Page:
Germany's bureaucratic computer systems will be unable to cope with the legalization of same-sex marriage in Germany, Berlin authorities announced on Monday.
When the new same-sex marriage law takes effect on October 1, registry systems will not allow bureaucrats to enter two people of the same gender into one marriage, German news agency DPA and daily newspaper Berliner Morgenpost, reported.
Same-sex marriage was spontaneously legalized in Germany in July, after German Chancellor Angela Merkel allowed members of her ruling Christian Democratic party (CDU) to vote according to their conscience. The CDU had previoulsy opposed the granting of full marriage rights for all.
Read more: The long path toward same-sex marriage in Germany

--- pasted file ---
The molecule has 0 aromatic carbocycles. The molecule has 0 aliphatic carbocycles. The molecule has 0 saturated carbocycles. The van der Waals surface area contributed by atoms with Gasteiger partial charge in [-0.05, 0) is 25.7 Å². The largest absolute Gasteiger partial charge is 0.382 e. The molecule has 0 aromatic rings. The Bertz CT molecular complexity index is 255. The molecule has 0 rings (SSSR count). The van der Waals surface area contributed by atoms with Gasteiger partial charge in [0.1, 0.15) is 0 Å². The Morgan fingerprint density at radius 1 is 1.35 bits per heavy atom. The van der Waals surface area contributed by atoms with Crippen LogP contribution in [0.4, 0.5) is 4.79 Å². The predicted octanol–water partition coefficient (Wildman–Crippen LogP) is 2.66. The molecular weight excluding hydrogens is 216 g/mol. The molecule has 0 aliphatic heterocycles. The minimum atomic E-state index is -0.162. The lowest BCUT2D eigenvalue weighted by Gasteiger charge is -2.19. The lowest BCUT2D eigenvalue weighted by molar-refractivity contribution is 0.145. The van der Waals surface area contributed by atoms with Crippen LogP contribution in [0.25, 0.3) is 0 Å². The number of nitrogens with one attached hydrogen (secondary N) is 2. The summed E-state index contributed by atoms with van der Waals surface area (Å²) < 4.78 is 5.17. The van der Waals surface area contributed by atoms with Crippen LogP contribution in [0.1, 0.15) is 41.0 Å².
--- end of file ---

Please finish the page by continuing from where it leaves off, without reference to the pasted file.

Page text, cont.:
A bill was signed into law within days of Merkel changing her party policy, but it seems the administrative institutions that register marriages were unable to keep up.
The problem was previously thought to be contained to registry offices in the state of Berlin, but the Interior Ministry confirmed on Monday that the issue was nationwide.
It will take more than a year to update the software to allow two people of the same gender to be registered in one marriage. Until that date, bureaucrats will be forced to enter the incorrect gender for one of the people getting married.
Read more: Why it's so hard to get married in Berlin
The ministry said software developers were normally given a nine-month headstart on such policy changes.
The lack of progress was condemned by the Berlin arm of the Lesbian and Gay Federation, the largest LGBT rights organization in the country.
"It is embarrassing that in the 21st century, a small adjustment would create such problems," said spokesman Jörg Steinert.
Registry authorities in Berlin have been warning of long delays when the new law takes effect.